We’re thrilled to release a new data set for you: details of Great Eastern Railway (GER) staff who had been injured at work and applied for assistance to the Company’s Benevolent Fund between 1913 and 1923.
The information comes from a ledger book kept by the Company and now found at the National Railway Museum (2005-7531). Once again we are indebted to our brilliant and loyal volunteers, who have transcribed in full the details found in the book. We’ve more to say about some of the practicalities of the transcription in this blog post – including the challenges of reading some of the handwriting! For now, the most important thing we can do is to thank our volunteers once again for their hard work.
What’s particularly fitting is that we’re releasing this at the start of Disability History Month, as the book details what happened to people after their accident. Our existing dataset looked only at the moment of the accident, so for those who were injured we couldn’t be sure what happened next. This book – and other such documents – help to fill in the picture. We can see cases where staff returned to work in different roles – but also where they were permanently incapacitated. So, this is an important new direction for the project, as well as complementing our existing (and continuing!) work on the accidents themselves.
The book and its transcription contain 641 entries concerning over 500 individuals. The accidents took place between 1879 and 1923, so clearly there were some long-term care needs being met. It’s hard to tell accurately, as the details aren’t always as precise as we might have liked or expected, but it is clear that some individuals returned to the Fund on more than one occasion, for ongoing support. This was usually to replace some sort of physical aid that was presumably worn out, like a prosthetic limb or a truss. In its most extreme incarnation, gateman W Mixer made 12 applications to the fund, for new kneecaps (presumably some sort of external strapping rather than an implant under the skin, following an injury to his knee in the Wymondham area).
The book doesn’t cover all accidents – only those where someone had applied to the Fund for support, so we’ve got a snapshot of Great Eastern’s record on work-related injury and disability. From the best figures available, between 1913-22, the GER (and its joint line with the Great Northern) suffered over 117,000 injuries or deaths – and that will be under the true figure, as accurate accident statistics weren’t kept for around half of the First World War. Many of those injuries would have been relatively minor and not required an application to the Fund; others would have been supported by Workmen’s Compensation payments (for accidents after 1896 at any rate). But even so, it’s clear we have only a relatively small sample of those affected by accident and disability.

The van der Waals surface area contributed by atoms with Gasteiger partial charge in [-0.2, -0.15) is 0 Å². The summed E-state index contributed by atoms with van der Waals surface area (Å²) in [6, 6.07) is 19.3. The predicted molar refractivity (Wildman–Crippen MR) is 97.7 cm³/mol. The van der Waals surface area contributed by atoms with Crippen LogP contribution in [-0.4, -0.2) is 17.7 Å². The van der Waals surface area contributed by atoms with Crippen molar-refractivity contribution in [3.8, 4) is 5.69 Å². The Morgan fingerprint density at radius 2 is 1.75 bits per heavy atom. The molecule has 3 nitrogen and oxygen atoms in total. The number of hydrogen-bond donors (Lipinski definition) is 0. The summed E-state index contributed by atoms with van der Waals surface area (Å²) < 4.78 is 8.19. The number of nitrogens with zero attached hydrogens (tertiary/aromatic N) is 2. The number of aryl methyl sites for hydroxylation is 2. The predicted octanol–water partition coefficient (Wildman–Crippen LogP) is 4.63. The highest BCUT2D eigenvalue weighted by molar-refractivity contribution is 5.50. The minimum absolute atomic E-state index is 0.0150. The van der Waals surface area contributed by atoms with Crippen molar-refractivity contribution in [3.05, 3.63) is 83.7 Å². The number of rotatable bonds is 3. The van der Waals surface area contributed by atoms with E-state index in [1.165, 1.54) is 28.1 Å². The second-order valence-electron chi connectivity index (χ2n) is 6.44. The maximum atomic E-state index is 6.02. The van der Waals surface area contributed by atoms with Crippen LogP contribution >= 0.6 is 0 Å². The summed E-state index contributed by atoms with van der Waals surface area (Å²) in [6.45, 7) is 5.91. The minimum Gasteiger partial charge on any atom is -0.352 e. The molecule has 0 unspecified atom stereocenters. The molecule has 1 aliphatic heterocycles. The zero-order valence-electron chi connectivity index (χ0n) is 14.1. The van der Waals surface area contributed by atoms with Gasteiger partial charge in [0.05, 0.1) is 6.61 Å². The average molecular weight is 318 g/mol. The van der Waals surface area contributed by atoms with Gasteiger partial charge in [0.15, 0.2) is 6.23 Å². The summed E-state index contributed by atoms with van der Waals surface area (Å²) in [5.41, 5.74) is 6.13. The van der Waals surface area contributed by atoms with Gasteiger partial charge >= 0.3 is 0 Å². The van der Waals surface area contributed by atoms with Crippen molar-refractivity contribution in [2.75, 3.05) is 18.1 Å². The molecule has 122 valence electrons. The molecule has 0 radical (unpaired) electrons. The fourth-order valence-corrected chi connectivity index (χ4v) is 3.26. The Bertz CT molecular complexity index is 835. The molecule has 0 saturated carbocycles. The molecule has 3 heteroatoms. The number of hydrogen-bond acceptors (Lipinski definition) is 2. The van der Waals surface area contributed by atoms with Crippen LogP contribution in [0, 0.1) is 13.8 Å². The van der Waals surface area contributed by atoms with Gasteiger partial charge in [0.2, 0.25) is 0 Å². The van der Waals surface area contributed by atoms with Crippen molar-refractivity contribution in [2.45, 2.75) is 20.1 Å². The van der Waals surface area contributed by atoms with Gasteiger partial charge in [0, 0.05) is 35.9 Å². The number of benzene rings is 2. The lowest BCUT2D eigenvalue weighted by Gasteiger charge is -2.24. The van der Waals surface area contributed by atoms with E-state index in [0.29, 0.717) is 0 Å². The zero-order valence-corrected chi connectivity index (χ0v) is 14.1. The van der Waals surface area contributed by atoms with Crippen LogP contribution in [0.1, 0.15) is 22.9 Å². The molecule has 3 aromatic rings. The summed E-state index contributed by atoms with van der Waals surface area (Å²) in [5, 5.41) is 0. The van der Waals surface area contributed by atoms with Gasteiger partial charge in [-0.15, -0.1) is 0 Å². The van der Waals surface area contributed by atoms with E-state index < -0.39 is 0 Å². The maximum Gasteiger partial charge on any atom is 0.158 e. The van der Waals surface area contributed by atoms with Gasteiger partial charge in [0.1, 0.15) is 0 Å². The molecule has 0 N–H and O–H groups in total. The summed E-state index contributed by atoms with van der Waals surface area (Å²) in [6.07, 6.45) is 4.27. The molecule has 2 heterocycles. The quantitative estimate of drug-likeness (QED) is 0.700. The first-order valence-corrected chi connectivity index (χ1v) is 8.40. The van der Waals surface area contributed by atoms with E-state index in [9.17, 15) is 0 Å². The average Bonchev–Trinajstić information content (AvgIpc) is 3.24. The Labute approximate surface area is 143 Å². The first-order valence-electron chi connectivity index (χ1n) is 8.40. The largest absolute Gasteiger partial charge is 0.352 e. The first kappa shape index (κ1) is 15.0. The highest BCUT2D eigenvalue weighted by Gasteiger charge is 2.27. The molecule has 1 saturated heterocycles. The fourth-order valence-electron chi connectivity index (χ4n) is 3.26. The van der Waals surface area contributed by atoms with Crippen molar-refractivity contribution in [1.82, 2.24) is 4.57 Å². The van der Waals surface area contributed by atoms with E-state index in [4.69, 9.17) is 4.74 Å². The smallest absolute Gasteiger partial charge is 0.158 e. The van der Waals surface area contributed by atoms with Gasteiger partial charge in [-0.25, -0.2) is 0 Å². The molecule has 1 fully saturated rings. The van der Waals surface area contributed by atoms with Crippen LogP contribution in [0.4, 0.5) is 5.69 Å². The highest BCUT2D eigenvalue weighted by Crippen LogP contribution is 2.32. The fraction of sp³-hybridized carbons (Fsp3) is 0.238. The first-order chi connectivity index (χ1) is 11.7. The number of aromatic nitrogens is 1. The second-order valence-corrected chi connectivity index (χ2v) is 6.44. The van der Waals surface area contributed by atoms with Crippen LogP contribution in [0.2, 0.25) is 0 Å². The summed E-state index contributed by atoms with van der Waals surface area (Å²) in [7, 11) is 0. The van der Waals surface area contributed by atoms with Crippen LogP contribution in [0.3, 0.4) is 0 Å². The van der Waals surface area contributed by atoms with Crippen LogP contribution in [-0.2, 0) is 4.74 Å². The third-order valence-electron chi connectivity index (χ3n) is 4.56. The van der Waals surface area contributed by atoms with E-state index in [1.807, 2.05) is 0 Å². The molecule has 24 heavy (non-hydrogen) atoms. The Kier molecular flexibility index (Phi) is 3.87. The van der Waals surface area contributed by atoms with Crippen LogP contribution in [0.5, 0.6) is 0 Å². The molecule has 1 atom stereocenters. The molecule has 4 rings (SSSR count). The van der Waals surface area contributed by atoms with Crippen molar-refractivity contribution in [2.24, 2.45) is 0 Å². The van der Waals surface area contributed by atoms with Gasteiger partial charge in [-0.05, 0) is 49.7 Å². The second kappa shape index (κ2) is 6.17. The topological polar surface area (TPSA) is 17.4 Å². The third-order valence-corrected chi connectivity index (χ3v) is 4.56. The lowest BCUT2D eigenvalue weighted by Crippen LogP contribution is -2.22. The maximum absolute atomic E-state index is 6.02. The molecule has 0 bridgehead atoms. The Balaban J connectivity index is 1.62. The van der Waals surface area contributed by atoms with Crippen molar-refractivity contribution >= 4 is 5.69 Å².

Sometimes the applications cover medical expenses incurred as a result of an accident, or even in the case of the four fatalities which produced applications from dependents, for support ‘to widow to help in distress’, as was the case with the wife of the late checker C Clarke of Devonshire Street station in 1918. She was awarded £5 (around £230 in today’s prices). And just because an application was made to the Fund, it doesn’t mean it was granted. The Committee met monthly – an indication of the demand – to consider each case. Whilst most cases were awarded some support, 11 applications were declined (sadly, in most cases no reasons are given!).
The largest source of applications was from people suffering from ruptures, strains and hernias – 251 cases in all. After that, injuries to lower limbs and feet produced 139 cases. These – and plenty of others, involving all parts of the body – came from across the Great Eastern’s system, with well over 100 stations featuring in the data. The single largest location for applications was Stratford, in London; ‘home’ of the GER and location for its works and therefore a significant proportion of the staff.
There were also 3 female workers injured who applied for support, all for accidents which took place in the war years (though there were of course women employed by the railways before and after the First World War).
The database is searchable on all of these categories, and more, so it’s another really powerful tool for understanding the nature of working life, accidents, disability and life after accident in the railway industry. The details it contains tell us plenty about the individual’s wider life, putting the moment of the accident into context. It’s an important addition to our existing database of railway worker accidents 1911-15 (including some cross-overs, about whom we’ll be blogging in the future), and helps us to build up a bigger picture of those involved in occupational accidents on the railways.
But that’s only the starting point, as it’s perfectly possible (if time allows!) to combine our records with other sources, such as census returns and newspaper accounts). Indeed, it’s our hope that this will happen – so if you find someone you’re keen to follow up on, do please let us know what you manage to find out.
You can access the data within our database.
It’s great to be able to add more details to our project work, and to extend the date range of our coverage, something many people had requested. And we wouldn’t have been able to do any of this without our NRM volunteers. Do go and explore the new data, and make use of it – and please let us know what you think and find!
There’s also more good news – there’s a lot more to come, with the current project extensions underway:
* Inter-war Ministry of Transport accident reports (NRM): see here
* Railway company records, c.1897-1930 (TNA): see here
* Trades union records, c.1876-1930 (MRC): see here – and please do help us with this, as we’re recruiting volunteers who can get to the MRC to assist!
Watch this space!